I’m no stranger to the rain, hail, snow, sleet, crosswinds, downpours and constant drizzle, any or all the above which form part of the climate we’ve grown accustomed to in Ireland.   Summer usually occurs for a couple of weeks at the start of June just when the Leaving Cert exams were being held and lays low throughout July and August waiting for the school bell to ring in September before releasing some much needed sunshine into our famously damp climate for another few weeks, just as the children form an orderly queue in the yard for school.

As I was perched outside in the pouring rain of Dublin Airport awaiting information on the departure gate for Abu Dhabi, I will admit that constant glorious sunshine was one of the things I looked forward to most.   A life in the sun and all that goes with it.  Barbeques, swimming pools, balmy sunsets on the patio sipping ice cold alcohol-free Arabian beers, enjoying the smell of fresh laundry from the clothes horse. Rose-tinted now I realize,  despite many days being blissfully sunny, what I didn’t consider were the sandstorms, muggy overcast periods, intense heat and the sickening humidity which makes the Middle East unbearable from May to September.   However, this is April and while the temperatures are climbing,  the days are glorious.

So I’m listening for the weather to predict the coming day, as we are just after a spate of sandstorms and I was happy to hear that the day was going to be a constant thirty five, warm, sunny perfect weather for the back garden.    Shaking out the threadbare beach towels on the burnt out grass and preparing to inflate a 4ft high bouncy castle without the help of pump, I haul all the outdoor toys and gizmos outside in an effort to entice my iKids to the great outdoors, when suddenly the world makes a jolt to the right.

I feel the earth move under my feet, out of logic and ignorance I put the sensation down to lightheadedness from blowing up the bouncy castle in under fifteen minutes,  I blamed the kids for losing the nozzle for the foot pump in the first place.   You can imagine the surprise and shock when I learned from my social networking platform ( the shop) that the shudder was a tremor as a result of an earthquake in Iran which measured 6.6 on the Richter scale.  “We’re just above some plates you know”, went the casual chatter of the neighbours who obviously weren’t aware that I had left Ireland to dodge a shower of rain or two and didn’t take moving to a country that was “just above some plates” too lightly, where I  risked being shaken from earth at most or at very least be witness to catastrophic disasters.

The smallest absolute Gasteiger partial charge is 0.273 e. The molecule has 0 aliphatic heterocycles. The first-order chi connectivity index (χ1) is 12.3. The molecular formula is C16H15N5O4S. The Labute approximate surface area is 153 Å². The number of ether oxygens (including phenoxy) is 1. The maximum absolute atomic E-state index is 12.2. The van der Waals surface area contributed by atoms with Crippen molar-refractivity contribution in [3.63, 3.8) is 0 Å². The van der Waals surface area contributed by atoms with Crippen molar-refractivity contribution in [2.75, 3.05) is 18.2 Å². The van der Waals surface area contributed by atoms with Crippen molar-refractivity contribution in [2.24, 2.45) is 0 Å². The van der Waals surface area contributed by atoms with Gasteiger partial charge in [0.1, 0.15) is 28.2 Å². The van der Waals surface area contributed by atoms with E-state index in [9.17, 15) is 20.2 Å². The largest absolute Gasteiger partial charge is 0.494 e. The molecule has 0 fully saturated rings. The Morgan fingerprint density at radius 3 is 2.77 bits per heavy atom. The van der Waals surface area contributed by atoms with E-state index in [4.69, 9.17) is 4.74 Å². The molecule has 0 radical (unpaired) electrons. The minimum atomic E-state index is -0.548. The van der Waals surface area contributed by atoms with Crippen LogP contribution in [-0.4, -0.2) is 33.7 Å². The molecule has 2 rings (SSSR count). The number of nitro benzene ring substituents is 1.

Shake rattle and roll wasn’t a climate option I had ticked as being acceptable when I wrote Abu Dhabi down on the approved list of places to emigrate to.  The fact that the quake was 10klm down is supposed to act as some sort of compensate, not being a qualified seismologist but coming from the country in Ireland where my nearest neighbour was 2kilometers away equated in my mind to the quake being only five doors away.    Buildings across Dubai, Sharjah, Bahrain, Qatar and Abu Dhabi are reported to have swayed during the tremor with thousands being evacuated from offices, high rise apartment blocks and hotels.  

The sun is out, the sky is blue there’s not a cloud to spoil the view but it’s moments after the 8 second tremor and uncertainty is thick in the air.  The earthquake killed 37 people and injured over 750 in Iran.  Home, towns lives destroyed.   There is no raincoat to protect against an earthquake and no snow boots or sun cream to shield the effects.

Like a rolling stone, my idea of having the perfect climate, bobbed off down along the road and came to a sudden and final stop.   Have I traded a teeny bit of rain for incessant humidity and a measly falling of snow for earthquake tremors?    So not for the first time I found myself turning to Google and lo and behold, the advice is, “hide under a heavy object or stay clear of buildings altogether and go to a wide open space”, so as our table is a lightweight IKEA second, the desert might be the safest Home away from Home.

5 thoughts on “Earthquake

  1. That final line – home away from home – I still have the Sean Keane CD and no-one sings it like Liam. Love and luck. Sarah xxx

  2. Just found this blog site, so funny, like the earthquake post and the music references, Nat, Abu Dhabi tremor survivor!

  3. Pingback: Who knows what’s round the corner?! | HX Report

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